Laboratory assessment: we collected midday mid-stream urine samples of all suspected cases into coded sterile urine containers pre-labeled with names of students. Samples were transported in a cold box at 4-6°C within 4 hours to the district laboratory for immediate macroscopic and microscopic assessments. The collected urine samples were analyzed for haematuria using urine chemistry reagent strips. The results were recorded as positive (trace, +, ++, and +++) or negative. Ten milliliters of each urine sample was transferred into 15 ml centrifuge tube and centrifuged at 3000 rpm for 3 minutes. The supernatant was decanted until the 1 ml mark. Using a pasteur pipette, 50 μl of the sediment was placed on a grease-free glass slide and observed under the microscope. The presence of Shistosoma haematobium ova were determined microscopically using the ◊10 and ◊40 objective of an optical light microscope.

Data analysis: quantitative data were entered into Microsoft Excel for cleaning, and analyzed with Stata 15. Using descriptive statistics, we analyzed data to provide frequencies and proportions for categorical variables. Mean (± standard deviation) for numeric variables were computed. Cross tabulation was done to determine variables that differed significantly between cases and controls. Chi-Square associations were considered significant when p<0.05. Bivariate analysis for crude odds ratios (cOR) at 95% CI was done and variables with p<0.05 were included in the multivariate model. Logistic regression was done to estimate adjusted odds ratios (aOR) at 95% CI to determine independent risks associated with the occurrence of schistosomiasis.

Ethical consideration: this outbreak investigation was deemed a response to a public health emergency by the Ghana Health Service and hence did not require a formal review by Ethical Review Committees. We obtained permission from the National Disease Surveillance Department through the Ghana Field Epidemiology and Laboratory Training Program. Permission was obtained from the Volta Regional Health Authority, the Ketu North District Health Directorate, as well as the Regional and District Education Services to access local data during the investigation.

 

 

Results Up    Down

The moving average threshold analysis of bloody urine in Ketu North District showed potential outbreaks in 4 months within 2015 and 1 in August 2016 (Figure 1). The recent increase had recorded 64 cases of bloody urine before outbreak investigation started. This was demonstrated as a confirmed outbreak using the moving average curve in Figure 1.

Demographic characteristics of suspected schistosomiasis cases: of 880 students, 112 were reported to have had bloody urine (Table 1). Mean (SD) age of cases was 14 (±4) years. No deaths were recorded among students over the period of disease occurrence. Most cases lived in the Horrme community, 66% (74/112) (Table 1). All suspected cases reported haematuria (100%), with 39% (44/112) having bloody stool (Table 1). There was no identified case of vaginal discharge.

Attack rates: the overall attack rate was 12.7% (112/880) and the sex-specific attack rate was 17.1% (72/420) for males. Junior high school had the highest class-specific attack rate of 39.8% (70/176). For clinical features, haematuria had the highest attack rate of 12.7% (112/880) among all students (Table 2).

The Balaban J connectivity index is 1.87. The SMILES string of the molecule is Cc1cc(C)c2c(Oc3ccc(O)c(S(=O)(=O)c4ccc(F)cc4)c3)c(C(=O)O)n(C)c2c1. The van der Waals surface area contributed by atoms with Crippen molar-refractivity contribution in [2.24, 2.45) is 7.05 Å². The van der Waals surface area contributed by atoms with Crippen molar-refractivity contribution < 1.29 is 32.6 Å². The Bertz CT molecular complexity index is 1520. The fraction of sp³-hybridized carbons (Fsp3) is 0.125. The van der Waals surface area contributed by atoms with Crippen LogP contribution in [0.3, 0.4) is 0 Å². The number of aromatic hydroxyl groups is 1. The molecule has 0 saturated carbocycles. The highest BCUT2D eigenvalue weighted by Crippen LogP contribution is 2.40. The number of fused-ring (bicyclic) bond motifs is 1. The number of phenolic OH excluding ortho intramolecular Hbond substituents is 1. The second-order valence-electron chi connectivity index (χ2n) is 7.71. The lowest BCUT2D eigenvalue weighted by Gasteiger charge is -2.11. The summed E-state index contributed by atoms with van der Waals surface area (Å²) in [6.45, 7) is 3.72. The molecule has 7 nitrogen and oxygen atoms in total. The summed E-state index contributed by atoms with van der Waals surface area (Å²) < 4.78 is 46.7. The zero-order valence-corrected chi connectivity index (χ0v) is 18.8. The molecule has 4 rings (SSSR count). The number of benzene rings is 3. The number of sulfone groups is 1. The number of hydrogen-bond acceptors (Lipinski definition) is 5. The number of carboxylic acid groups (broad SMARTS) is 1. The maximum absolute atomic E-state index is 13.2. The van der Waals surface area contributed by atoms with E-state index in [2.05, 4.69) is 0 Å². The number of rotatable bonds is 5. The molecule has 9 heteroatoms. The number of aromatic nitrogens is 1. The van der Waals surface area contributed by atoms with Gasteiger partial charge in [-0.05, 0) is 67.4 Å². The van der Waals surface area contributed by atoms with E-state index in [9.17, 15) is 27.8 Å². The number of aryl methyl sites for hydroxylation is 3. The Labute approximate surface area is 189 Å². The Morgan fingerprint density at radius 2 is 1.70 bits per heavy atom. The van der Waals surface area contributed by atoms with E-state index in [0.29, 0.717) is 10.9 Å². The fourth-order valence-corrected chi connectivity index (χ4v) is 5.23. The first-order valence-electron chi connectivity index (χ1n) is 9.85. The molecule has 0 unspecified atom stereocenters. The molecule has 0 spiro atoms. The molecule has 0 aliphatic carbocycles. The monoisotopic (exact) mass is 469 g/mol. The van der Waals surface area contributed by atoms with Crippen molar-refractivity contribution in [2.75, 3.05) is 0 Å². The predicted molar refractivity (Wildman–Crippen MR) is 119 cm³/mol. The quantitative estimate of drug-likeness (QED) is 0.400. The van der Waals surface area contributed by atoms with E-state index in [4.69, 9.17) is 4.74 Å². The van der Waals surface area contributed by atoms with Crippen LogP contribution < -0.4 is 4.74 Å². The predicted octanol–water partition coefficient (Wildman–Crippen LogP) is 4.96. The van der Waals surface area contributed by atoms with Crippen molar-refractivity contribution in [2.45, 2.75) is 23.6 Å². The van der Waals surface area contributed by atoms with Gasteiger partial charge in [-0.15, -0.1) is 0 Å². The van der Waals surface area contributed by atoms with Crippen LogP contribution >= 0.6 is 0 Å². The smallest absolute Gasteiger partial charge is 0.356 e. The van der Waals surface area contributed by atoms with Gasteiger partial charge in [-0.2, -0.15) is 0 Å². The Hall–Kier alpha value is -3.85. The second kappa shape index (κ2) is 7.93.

Epidemiological curve: initial cases occurred in the first week of September 2018 and peaked in the third week of November 2018. Index cases reported in the first week of September 2018 with two peaks in week 4 of September and week 3 of November 2018. Following interventions, no new cases were recorded within the next two months (60 days) which covers more than 2 minimum incubation periods for schistosomiasis [8] (Figure 2).

Environmental findings: community members fetched water from dams for domestic purposes and farmers used dam water to irrigate farms. Students swam in the dams after school and participated in farming and fishing activities. Although community members confirmed the presence of fresh water snails, the investigative team could not identify snails at the banks of the dams.

Laboratory findings: overall, 58% (65/112) of suspected cases had frank blood in urine, 67.0% (75/112) had microscopically detectable red blood cells in urine. Schistosoma haematobium ova was isolated from 76.8% (86/112) urine samples. The ova was identified under wet microscopy mounts as having terminal spine.

Inferential analysis for risk factors for bloody urine among students: overall, 258 students were recruited in the analytical study involving 86 confirmed cases and 172 controls. Age category (χ²=0.1, p=0.982), unlike class category (χ²=6.5, p=0.037) did not differ significantly between cases and controls. Water sources and water-related activities that differed significantly among cases and controls included fishing (χ²=49.8, p<0.001), the dam fishing was done in (χ²=4.6, p<001), swimming (χ²=81.1, p<0.001), dam swimming is done in (χ²=4.8, p=0.028). Although engaging in farming by itself was not significant (χ²=0.3, p=0.723), the water source students used for irrigation of farms was significantly different (χ²=8.2, p=0.004) (Table 3).